I’ve thought for some time that the value of the Interpretation Bible Commentary series is in its theological reflection. It’s a critical series, but I often find the theology valuable enough to check out even though I don’t agree with the criticism nor the methodology that’s used. Walter Brueggemann is perhaps the best writer in the series for pulling out these theological gems that no one else thinks of. People all across the theological spectrum are impressed by his creative writing.
The introduction given is hardly an introduction for the books of Samuel at all. In only a few words, he describes the period of the books of Samuel as one of major social change. Going from a tribal system to a monarchy would indeed be quite a transition. He sees three factors in that social change that we can easily agree with. From there, in a few more pages, he provides more introduction to his approach than to the overall books of Samuel themselves. This is not a standard academic introduction.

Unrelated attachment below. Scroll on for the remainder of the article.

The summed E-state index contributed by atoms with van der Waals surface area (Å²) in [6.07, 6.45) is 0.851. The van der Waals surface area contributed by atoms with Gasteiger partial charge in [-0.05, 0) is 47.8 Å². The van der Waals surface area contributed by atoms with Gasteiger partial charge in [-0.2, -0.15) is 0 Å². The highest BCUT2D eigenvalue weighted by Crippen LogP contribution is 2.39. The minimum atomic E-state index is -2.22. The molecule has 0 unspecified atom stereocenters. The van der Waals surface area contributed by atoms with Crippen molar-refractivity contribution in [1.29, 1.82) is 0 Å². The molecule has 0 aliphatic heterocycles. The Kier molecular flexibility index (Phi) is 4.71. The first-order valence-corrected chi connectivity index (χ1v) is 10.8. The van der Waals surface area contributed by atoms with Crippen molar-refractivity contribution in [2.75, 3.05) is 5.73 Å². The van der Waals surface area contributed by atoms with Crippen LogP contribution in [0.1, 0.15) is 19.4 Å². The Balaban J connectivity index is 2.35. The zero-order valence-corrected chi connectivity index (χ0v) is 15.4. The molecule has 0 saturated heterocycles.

While he may have had little interest in the introduction, he poured all his efforts into the commentary itself. Again, there are critical perspectives you may not agree with, but there are nuggets all around for those who are looking. Every passage will likely have them. These nuggets will be both theologically profound and exquisitely stated. This commentary is worth looking up.
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